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At age 66, Angels manager Joe Maddon gets serious about preparing for the season

Angels manager Joe Maddon looks on before a spring training game against the Dodgers on Feb. 26 in Glendale, Ariz.
(Gregory Bull / Associated Press)

Angels manager Joe Maddon became comfortable with being inconvenienced during the coronavirus pandemic. He took advantage of his newfound freedom to pedal his bike around, reset his sleep schedule and overhaul his health habits.

Maddon is 66 years old — “The new 46, by the way,” he joked — but he has bolstered his defenses. He does not consider himself to be unusually vulnerable to the disease that has contributed to the deaths of more than 87,000 people in the U.S. over age 65, according to the latest data from the Centers for Disease Control and Prevention.

So when asked if he were uncomfortable risking his health and safety for the sake of Major League Baseball’s impending return next month, he did not hesitate to answer, “No.”

“What I’ve done is try to prepare mentally, physically, been as diligent regarding my own personal workout program,” Maddon said in a conference call Wednesday. “I can’t even say I was this diligent back when I played. In my mind, I’m prepared from that perspective.

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“Taking supplements, eating, sleeping. So no, I’m not concerned. If I had not prepared myself, I’d be more concerned. I’m not above anything, but I want to manage, I want to be there and I want to be part of the solution to what’s going on right now.”

Maddon wants players and coaches who are preparing to return to a full baseball workload for the first time in three months to adopt a mind-set like his. He believes the quicker they become used to the guidelines being implemented to prevent a coronavirus outbreak — ranging from the mundane (eliminating high-fives) to the complicated (behaving responsibly off the field to avoid exposure) — the more success the Angels will have.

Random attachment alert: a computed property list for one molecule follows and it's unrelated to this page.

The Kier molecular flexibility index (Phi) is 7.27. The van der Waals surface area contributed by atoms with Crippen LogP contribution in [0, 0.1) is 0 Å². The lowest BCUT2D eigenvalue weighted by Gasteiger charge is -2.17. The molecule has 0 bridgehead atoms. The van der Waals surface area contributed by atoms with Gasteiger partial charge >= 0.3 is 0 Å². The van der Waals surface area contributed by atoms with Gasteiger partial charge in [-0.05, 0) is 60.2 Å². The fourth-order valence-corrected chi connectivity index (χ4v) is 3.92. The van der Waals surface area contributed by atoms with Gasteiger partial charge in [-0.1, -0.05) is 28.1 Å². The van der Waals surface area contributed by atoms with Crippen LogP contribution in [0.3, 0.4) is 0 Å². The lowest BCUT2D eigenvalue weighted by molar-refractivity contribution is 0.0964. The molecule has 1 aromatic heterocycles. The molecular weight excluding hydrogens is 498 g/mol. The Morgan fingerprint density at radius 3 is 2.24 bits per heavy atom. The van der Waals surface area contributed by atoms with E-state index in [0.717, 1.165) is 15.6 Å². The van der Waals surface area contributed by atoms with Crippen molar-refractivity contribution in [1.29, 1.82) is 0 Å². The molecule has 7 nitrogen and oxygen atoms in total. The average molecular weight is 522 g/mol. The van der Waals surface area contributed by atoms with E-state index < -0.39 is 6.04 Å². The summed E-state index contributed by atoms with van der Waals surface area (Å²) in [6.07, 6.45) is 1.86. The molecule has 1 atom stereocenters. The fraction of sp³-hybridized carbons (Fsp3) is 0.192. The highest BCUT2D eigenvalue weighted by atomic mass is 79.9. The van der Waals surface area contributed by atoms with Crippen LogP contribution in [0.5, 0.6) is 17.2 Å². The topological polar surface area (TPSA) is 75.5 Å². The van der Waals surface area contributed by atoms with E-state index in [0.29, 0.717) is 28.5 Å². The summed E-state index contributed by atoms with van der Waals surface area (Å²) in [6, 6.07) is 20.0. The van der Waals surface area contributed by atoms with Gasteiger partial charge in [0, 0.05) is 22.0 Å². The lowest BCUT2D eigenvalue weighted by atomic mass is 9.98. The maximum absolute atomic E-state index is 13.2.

Maybe the fact that two Angels players are among the 40 MLB players and staff members who tested positive for the coronavirus last week will be enough of a wakeup call.

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“I don’t see anything as being too difficult,” Maddon said. “Inconvenient and uncomfortable, right? Just know that, accept that, wear that every day, and you’ll be able to deal with it. If you want to come in expecting the norms that we’re usually accustomed to, then you’re going to be frustrated constantly, and you can’t permit that to happen.

Angels manager Joe Maddon talks with general manager Billy Eppler during spring training on Feb. 17 in Tempe, Ariz.
(Darron Cummings / Associated Press)

“Can’t emphasize enough those two words [inconvenient and uncomfortable], and if we’re able to accept that, we’ll be fine.”

But Maddon’s optimism for staging a full training camp, which begins July 1, and completing a 60-game season by the end of September, means little in the broader picture. The effects of the coronavirus are worsening in many areas the Angels are expected to begin playing in next month.

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Within the 10-team Western Region, hospitalizations related to COVID-19 infections have skyrocketed. The virus has taxed hospital capacity in Arizona, home of the Diamondbacks, and in the Texas counties of Tarrant and Harris, where the Rangers and Houston Astros play, respectively. Texas Children’s Hospital began admitting adult patients in the Houston area this week.

In California counties where hospitals have fewer coronavirus patients now than in early May, the number of positive COVID-19 cases are still rising. Experts link the trend to the virus affecting more people under 40, many of whom aren’t at risk of becoming seriously ill, now that states have reopened certain parts of their economies.

Health and safety protocols have been finalized, and players will report to training camps on July 1 in preparation for a new season in later in month.

Given the dangers, MLB granted players the right to opt-out of the season. Individuals at high risk of experiencing complications from the virus can sit out without losing full prorated salaries or service time. Teams can also choose to pay anyone who decides not to play because he lives with a high-risk individual. Three-time MVP Mike Trout, whose wife is pregnant with their first child, could be in the latter group. Maddon said he hadn’t heard if Trout or any other Angels were considering staying home.

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“I haven’t heard hesitancy from anybody,” Maddon said. “I would guess if there was any, I would imagine them calling me separately to voice their concerns. I haven’t had that yet. Could it still happen? Absolutely. Now that there’s a definitive date, this is the time you may actually hear the concerned voice and maybe have to make an adaptation. If that happens, it would not surprise me.”

The late start to the season should benefit the Angels. They had been expecting to begin 2020 with pitchers Félix Peña (knee surgery) and Griffin Canning (elbow discomfort) on the injured list. They didn’t plan to have two-way player Shohei Ohtani return to the rotation after his Tommy John absence until May. Now, all three are available to start the season on the expanded roster.


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